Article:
Ashraf Abed: The technical education landscape is, somewhat ironically, in need of modernization. I would like to see the following changes in the field by educational institutions:

  • Offer practical hands-on training and experience for students.
  • Update curricula regularly. As technology is constantly changing, keeping curricula updated is imperative.
  • Taught by instructors with practical, recent experience. The best instructors are those who are both empathetic and have ongoing real-world experience.
  • Less predatory practices from certain institutions that refer to themselves as ‘coding boot camps.’ Too many institutions exploit individuals who are not well-informed by selling them costly courses that have little impact. It is because they prioritize profits over their students’ best interests, which needs to change.

TDT [8]: Coming to the MidCamp, how do you look forward to the event? (We had scheduled this interview before MidCamp—Editor)

Ashraf Abed:  It will be my first time attending MidCamp! I look forward to seeing old friends, exploring a new city, and learning from and teaching other attendees. If you’re here, say hello at the Debug Academy booth!

TDT [9]: ‘How to use Dependency Injection & Services for unexpected performance gains’ is the topic of your session. What will be the major takeaways? 

Ashraf Abed: This session was a hit—you’ll be able to find it on Drupal.tv! 

After introducing Services & Dependency Injection, I walked through a case study involving a website with a serious performance issue. We discussed how we used the characteristics of Dependency Injection to address the performance issues directly, resulting in significant performance improvements for the website. (The answer was updated post MidCamp—Editor)


Ashraf Abed

TDT [10]: Drupal 7 to 10 migrations are happening very slowly. If you take the statistics, out of 889,602 listed Drupal sites, 434,167 are still in Drupal 7 (as of April 16) (https://www.drupal.org/project/usage/drupal). Do you think options like Backdrop have any relevance here? How do you see the future of Drupal adoption?

Ashraf Abed: Not long after Drupal 8 was released, I saw an interesting comment: “Drupal 8 is the version of Drupal to skip.” That comment resonated with me.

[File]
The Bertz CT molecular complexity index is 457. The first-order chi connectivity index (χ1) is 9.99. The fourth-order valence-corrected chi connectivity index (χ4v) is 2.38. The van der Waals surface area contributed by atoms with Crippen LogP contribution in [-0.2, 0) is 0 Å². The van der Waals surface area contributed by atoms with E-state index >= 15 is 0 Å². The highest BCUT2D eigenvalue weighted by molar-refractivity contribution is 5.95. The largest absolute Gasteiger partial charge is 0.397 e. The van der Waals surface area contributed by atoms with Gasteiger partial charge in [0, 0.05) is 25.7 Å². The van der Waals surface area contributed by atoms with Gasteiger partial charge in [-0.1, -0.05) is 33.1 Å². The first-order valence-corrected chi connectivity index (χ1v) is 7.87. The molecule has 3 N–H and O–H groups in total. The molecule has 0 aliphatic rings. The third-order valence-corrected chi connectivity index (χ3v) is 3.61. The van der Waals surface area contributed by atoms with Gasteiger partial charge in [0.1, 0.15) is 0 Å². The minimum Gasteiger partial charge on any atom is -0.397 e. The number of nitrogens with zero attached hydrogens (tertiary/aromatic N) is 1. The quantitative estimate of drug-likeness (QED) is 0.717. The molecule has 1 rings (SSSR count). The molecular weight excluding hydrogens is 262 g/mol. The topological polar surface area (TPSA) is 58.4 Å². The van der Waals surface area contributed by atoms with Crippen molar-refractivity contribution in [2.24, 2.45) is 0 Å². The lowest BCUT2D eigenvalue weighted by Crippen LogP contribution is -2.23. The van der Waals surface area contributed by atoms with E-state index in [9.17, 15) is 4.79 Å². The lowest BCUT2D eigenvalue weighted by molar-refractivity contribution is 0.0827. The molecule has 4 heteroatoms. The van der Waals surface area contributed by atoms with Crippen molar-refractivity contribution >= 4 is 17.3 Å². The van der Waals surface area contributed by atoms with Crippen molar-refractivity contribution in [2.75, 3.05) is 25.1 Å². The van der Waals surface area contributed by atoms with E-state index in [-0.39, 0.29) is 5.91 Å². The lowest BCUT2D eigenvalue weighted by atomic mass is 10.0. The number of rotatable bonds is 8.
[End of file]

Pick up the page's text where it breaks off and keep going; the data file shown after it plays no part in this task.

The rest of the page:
Many people felt the move from Drupal 7 to 8 came with too many downsides. New architecture, new features, but also more complexity. It’s a fair perspective to have.

However, the move to a Symfony-based architecture also came with two significant improvements:

  • Long-term security & stability
  • Modern, extensible architecture

Long-term security & stability:

Drupal 8+ uses PHP’s package manager, Composer, to manage versions of all addons (Drupal Modules + Third-party packages). In short, it ensures the addons all “play nicely” with Drupal core and each other. As years pass, this becomes more and more significant.

Modern, extensible architecture:

Additionally, the newer Symfony-based architecture comes with many benefits. We can utilize modern Object-Oriented programming techniques to extend, override, and enhance functionality within Drupal. Furthermore, it allows us to import packages from non-Drupal PHP projects, to benefit from the work the wider PHP community has done.

And possibly most importantly, this enhanced architecture makes it easier to improve Drupal itself—Drupal’s UX in particular.

So, yes, Drupal 8 may have been a downgrade from Drupal 7 in some ways. But Drupal 10, the current version, is not. We now have a Drag & Drop layout builder in Drupal core, a new front-end theme, a new admin theme, and many other ongoing UX and Content Editor-focused initiatives.

The community has invested in the new architecture; now it’s time to reap the benefits.

Disclaimer: The information provided about the interviewee has been gathered from publicly available resources. The responsibility for the responses shared in the interview solely rests with the featured individual.